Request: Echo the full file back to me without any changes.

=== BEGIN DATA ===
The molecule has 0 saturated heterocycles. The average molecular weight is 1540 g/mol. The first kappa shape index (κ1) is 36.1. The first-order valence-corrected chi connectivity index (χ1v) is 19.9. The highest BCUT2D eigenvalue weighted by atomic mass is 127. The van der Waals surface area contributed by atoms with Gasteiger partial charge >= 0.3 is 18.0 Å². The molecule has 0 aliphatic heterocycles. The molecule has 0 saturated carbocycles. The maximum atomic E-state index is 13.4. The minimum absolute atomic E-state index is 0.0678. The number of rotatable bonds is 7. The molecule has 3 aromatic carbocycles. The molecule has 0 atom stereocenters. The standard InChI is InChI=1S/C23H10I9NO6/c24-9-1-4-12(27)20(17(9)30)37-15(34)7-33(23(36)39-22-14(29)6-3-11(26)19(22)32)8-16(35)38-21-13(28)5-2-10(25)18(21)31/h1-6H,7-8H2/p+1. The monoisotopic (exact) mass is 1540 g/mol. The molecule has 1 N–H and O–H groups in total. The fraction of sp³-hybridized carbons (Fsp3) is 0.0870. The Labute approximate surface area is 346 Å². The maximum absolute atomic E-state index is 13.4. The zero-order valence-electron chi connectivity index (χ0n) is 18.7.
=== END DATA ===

The molecule has 0 saturated heterocycles. The average molecular weight is 1540 g/mol. The first kappa shape index (κ1) is 36.1. The first-order valence-corrected chi connectivity index (χ1v) is 19.9. The highest BCUT2D eigenvalue weighted by atomic mass is 127. The van der Waals surface area contributed by atoms with Gasteiger partial charge >= 0.3 is 18.0 Å². The molecule has 0 aliphatic heterocycles. The molecule has 0 saturated carbocycles. The maximum atomic E-state index is 13.4. The minimum absolute atomic E-state index is 0.0678. The number of rotatable bonds is 7. The molecule has 3 aromatic carbocycles. The molecule has 0 atom stereocenters. The standard InChI is InChI=1S/C23H10I9NO6/c24-9-1-4-12(27)20(17(9)30)37-15(34)7-33(23(36)39-22-14(29)6-3-11(26)19(22)32)8-16(35)38-21-13(28)5-2-10(25)18(21)31/h1-6H,7-8H2/p+1. The monoisotopic (exact) mass is 1540 g/mol. The molecule has 1 N–H and O–H groups in total. The fraction of sp³-hybridized carbons (Fsp3) is 0.0870. The Labute approximate surface area is 346 Å². The maximum absolute atomic E-state index is 13.4. The zero-order valence-electron chi connectivity index (χ0n) is 18.7.